[Python-ideas] Python and Concurrency

Josiah Carlson jcarlson at uci.edu
Thu Mar 22 23:40:27 CET 2007

Ron Adam <rrr at ronadam.com> wrote:
> Josiah Carlson wrote:
> > But it's not about threads, it is about concurrent execution of code
> > (which threads in Python do not allow).  The only way to allow this is
> > to basically attach a re-entrant lock on every single Python object
> > (depending on the platform, perhaps 12 bytes minimum for count, process,
> > thread).  The sheer volume of the number of acquire/release cycles
> > during execution is staggering (think about the number of incref/decref
> > operations), and the increase in size of every object by around 12 bytes
> > is not terribly appealing.
> > 
> > On the upside, this is possible (change the PyObject_HEAD macro,
> > PyINCREF, PyDECREF, remove the GIL), but the amount of work necessary to
> > actually make it happen is huge, and it would likely result in negative
> > performance until sheer concurrency wins out over the acquire/release
> > overhead.
> It seems to me some types of operations are more suited for concurrent 
> operations than others, so maybe new objects that are designed to be 
> naturally usable in this way could help.  Or maybe there's a way to lock 
> groups of objects at the same time by having them share a lock if they are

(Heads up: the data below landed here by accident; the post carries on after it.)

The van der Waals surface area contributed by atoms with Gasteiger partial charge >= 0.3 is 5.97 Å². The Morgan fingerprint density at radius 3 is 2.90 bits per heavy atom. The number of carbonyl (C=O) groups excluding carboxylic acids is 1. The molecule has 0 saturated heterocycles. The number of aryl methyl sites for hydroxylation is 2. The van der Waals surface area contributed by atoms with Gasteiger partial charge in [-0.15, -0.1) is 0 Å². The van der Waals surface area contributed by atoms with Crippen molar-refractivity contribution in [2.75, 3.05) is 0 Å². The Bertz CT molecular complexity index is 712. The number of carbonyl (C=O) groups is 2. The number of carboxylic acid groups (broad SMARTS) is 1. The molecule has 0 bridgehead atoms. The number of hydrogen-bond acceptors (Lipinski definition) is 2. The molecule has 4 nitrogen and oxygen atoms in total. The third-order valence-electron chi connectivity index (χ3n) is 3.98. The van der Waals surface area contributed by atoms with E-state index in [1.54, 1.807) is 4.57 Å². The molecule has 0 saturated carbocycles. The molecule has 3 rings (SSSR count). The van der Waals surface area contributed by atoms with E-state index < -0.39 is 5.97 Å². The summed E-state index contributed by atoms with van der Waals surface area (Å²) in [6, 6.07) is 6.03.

> related?

That is a fine-grained vs. coarse-grained locking argument.  There is

On the other hand, there is also the pi-calculus:

Of course, the pi-calculus is not reasonable unless one starts with a
lambda calculus and decides to modify it (parallel lisp?), so it isn't
all that applicable here.

> Thinking out loud of ways a python program may use concurrent processing:
> * Applying a single function concurrently over a list.  (A more limited 
> function object might make this easier.)
> * Feeding a single set of arguments concurrently over a list of callables.
> * Generators with the semantics of calculating first and waiting on 'yield' 
> for 'next', so the value is immediately returned. (depends on CPU load)
> * Listcomps that perform the same calculation on each item may be a natural 
> multi-processing structure.

These examples are all what are generally referred to as "embarassingly
parallel" in literature.  One serious issue with programming parallel
algorithms generally is that not all algorithms are necessarily
parallelizable. Some are, certainly, but not all.  The task is to
discover those alternate algorithms that *are* parallelizable in such a
way to offer gains that are "worth it".

Personally, I think that if there were a *cheap* IPC to make
cross-process calls not too expensive, many of the examples above that
you talk about would be handled easily.

 - Josiah

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